Daily Digest 7/19/2019 (Earl Comstock)

Benton Foundation
Table of Contents


Under the Radar Broadband Policy  |  Read below  |  Robbie McBeath  |  Analysis  |  Benton Foundation
Locally Run ISPs Offer the Fastest Broadband in America  |  Read below  |  Karl Bode  |  Vice
Why national preemption has become a technology policy flash point  |  Read below  |  Darrell West  |  Analysis  |  Brookings Institution
I Compete With Facebook, and It’s No Monopoly  |  Read below  |  Mark Weinstein  |  Op-Ed  |  Wall Street Journal


FCC Seeks Comment On Petition For Declaratory Ruling or Rulemaking on Unwanted Texts  |  Read below  |  Public Notice  |  Federal Communications Commission
We Tested 5G Across America. It’s Crazy Fast—and a Hot Mess  |  Wall Street Journal
Mobile 5G in Citizens Broadband Radio Service Band Looms Closer with New Standards  |  telecompetitor
C-Band Alliance Says C-Band Revamp Needs Its Members' Buy-In  |  Multichannel News


Michael Hiltzik: If a $5-billion fine won’t shake Facebook, what can bring it to heel?  |  Los Angeles Times
Facebook decided which users are interested in Nazis — and let advertisers target them directly  |  Los Angeles Times


What’s at Stake - Further Notice of Proposed Rule Making on Cable Franchising  |  Alliance for Community Media


My browser, the spy: How extensions slurped up browsing histories from 4 million users  |  Ars Technica
Sen Schumer calls for investigation into FaceApp over security concerns and Russia ties  |  Washington Post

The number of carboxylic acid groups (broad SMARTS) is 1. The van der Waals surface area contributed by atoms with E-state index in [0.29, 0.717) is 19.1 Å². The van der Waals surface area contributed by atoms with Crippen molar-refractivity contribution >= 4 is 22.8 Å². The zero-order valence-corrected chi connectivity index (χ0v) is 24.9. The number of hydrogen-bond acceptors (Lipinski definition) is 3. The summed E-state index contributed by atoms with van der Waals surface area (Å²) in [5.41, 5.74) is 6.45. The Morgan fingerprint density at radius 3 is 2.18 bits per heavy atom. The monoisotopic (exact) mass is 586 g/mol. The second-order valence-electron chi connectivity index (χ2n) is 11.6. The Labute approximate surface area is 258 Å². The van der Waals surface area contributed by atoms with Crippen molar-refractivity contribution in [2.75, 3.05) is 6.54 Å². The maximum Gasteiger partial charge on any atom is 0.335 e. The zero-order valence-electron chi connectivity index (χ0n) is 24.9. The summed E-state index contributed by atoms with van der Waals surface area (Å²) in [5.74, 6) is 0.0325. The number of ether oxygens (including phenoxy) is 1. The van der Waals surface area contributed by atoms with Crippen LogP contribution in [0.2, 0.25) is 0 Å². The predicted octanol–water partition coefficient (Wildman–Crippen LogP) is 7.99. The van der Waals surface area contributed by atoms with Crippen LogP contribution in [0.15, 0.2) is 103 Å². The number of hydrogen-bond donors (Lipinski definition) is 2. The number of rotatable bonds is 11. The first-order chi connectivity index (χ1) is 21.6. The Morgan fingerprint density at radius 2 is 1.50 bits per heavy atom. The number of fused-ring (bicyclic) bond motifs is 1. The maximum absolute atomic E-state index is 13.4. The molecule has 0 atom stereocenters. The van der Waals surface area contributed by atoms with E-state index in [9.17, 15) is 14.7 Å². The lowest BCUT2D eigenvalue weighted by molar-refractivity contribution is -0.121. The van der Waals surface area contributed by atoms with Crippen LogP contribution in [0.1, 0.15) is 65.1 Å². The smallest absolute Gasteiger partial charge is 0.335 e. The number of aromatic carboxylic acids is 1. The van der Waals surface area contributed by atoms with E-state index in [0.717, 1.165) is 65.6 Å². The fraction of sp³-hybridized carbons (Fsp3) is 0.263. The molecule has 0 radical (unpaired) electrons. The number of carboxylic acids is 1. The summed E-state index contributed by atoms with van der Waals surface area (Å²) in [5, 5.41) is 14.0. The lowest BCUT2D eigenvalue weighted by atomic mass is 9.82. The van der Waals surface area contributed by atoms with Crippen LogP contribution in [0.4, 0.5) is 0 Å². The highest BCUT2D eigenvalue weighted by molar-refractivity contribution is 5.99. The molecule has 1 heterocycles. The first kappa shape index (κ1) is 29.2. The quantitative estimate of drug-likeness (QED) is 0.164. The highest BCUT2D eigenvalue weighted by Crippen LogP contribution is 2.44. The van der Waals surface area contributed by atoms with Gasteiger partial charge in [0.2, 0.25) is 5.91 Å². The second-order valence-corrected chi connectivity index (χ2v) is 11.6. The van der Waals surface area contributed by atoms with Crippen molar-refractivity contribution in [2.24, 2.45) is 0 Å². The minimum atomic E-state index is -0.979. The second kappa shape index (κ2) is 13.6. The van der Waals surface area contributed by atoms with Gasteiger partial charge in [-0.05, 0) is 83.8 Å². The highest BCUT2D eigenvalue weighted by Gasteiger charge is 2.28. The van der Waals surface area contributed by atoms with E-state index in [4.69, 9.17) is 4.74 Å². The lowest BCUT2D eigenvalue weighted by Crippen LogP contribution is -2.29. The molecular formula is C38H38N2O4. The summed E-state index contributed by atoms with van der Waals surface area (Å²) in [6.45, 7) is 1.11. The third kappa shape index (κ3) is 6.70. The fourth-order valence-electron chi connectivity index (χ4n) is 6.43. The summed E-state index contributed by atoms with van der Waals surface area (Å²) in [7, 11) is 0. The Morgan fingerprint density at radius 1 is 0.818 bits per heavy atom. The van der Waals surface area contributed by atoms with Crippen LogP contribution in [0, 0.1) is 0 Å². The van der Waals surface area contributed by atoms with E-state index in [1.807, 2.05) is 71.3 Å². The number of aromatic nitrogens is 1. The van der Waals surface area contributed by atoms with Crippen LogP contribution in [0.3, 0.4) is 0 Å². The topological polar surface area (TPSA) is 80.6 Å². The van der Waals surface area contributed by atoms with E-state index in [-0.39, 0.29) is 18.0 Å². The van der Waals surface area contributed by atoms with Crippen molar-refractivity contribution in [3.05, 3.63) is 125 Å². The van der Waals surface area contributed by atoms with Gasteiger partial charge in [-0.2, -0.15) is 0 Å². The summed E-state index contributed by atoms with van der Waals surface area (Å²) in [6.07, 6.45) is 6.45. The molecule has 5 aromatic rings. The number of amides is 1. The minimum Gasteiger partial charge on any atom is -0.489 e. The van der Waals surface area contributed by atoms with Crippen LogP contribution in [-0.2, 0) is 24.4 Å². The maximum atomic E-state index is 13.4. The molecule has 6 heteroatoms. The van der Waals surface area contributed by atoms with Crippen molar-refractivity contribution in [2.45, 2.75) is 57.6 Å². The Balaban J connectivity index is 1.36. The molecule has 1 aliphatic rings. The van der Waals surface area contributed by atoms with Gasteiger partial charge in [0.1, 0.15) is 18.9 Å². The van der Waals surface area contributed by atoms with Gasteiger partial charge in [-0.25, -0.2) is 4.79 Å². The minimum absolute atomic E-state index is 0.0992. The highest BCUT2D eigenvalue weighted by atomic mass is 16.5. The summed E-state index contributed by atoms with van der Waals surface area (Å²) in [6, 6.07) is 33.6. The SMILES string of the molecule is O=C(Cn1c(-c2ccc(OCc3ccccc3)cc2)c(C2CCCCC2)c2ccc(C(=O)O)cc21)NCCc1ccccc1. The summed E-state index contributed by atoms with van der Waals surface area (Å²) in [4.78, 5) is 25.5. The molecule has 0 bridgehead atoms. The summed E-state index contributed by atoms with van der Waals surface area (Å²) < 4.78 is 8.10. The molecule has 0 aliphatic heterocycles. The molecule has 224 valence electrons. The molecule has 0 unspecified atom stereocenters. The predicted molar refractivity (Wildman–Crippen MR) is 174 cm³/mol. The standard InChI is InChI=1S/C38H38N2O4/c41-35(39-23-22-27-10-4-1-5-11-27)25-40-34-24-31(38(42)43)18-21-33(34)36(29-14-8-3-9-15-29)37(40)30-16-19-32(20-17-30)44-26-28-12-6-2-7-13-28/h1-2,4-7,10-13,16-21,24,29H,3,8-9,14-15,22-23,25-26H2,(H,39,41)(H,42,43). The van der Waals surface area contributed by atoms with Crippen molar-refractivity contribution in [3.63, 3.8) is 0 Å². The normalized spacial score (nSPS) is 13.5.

Analysis: States don't have enough money to secure the 2020 election  |  Washington Post
Congress is still in the dark about the Trump administration’s offensive hacking policy  |  Washington Post
What happens when a country’s entire adult population is hacked?  |  Technology Review

Emergency Communications

Commissioner O'Rielly Letter on 9-1-1 Fees to Albert Bryan, Jr., Governor of the Virgin Islands of the United States  |  Federal Communications Commission


Local news deserts are getting some relief  |  Axios

Communications and Democracy

Americans say the nation’s political debate has grown more toxic and ‘heated’ rhetoric could lead to violence  |  Pew Research Center


Department of Commerce Policy Director Earl Comstock on His Way Out  |  Read below  |  Nancy Cook, Margaret Harding McGill  |  Politico
USTelecom Renews Contract of CEO Jonathan Spalter for Three Additional Years  |  Multichannel News

Company News

Sinclair Completes Largest Junk-Bond Sale Since 2016  |  Wall Street Journal